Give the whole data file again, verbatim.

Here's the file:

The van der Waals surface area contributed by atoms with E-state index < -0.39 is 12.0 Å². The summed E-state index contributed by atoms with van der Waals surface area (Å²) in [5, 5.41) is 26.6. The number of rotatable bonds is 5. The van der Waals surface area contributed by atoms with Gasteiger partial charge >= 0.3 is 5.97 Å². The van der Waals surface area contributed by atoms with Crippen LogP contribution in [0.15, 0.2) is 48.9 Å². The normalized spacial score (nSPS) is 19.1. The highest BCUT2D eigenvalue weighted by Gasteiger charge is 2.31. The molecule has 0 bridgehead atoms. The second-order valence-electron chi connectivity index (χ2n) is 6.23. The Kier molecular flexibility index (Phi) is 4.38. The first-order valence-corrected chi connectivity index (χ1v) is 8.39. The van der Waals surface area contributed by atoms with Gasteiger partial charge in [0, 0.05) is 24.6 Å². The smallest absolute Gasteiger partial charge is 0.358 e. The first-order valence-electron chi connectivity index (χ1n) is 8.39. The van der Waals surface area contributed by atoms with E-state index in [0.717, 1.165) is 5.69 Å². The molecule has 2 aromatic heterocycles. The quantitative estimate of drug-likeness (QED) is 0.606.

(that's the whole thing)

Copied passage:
The van der Waals surface area contributed by atoms with E-state index < -0.39 is 12.0 Å². The summed E-state index contributed by atoms with van der Waals surface area (Å²) in [5, 5.41) is 26.6. The number of rotatable bonds is 5. The van der Waals surface area contributed by atoms with Gasteiger partial charge >= 0.3 is 5.97 Å². The van der Waals surface area contributed by atoms with Crippen LogP contribution in [0.15, 0.2) is 48.9 Å². The normalized spacial score (nSPS) is 19.1. The highest BCUT2D eigenvalue weighted by Gasteiger charge is 2.31. The molecule has 0 bridgehead atoms. The second-order valence-electron chi connectivity index (χ2n) is 6.23. The Kier molecular flexibility index (Phi) is 4.38. The first-order valence-corrected chi connectivity index (χ1v) is 8.39. The van der Waals surface area contributed by atoms with Gasteiger partial charge in [0, 0.05) is 24.6 Å². The smallest absolute Gasteiger partial charge is 0.358 e. The first-order valence-electron chi connectivity index (χ1n) is 8.39. The van der Waals surface area contributed by atoms with E-state index in [0.717, 1.165) is 5.69 Å². The molecule has 2 aromatic heterocycles. The quantitative estimate of drug-likeness (QED) is 0.606.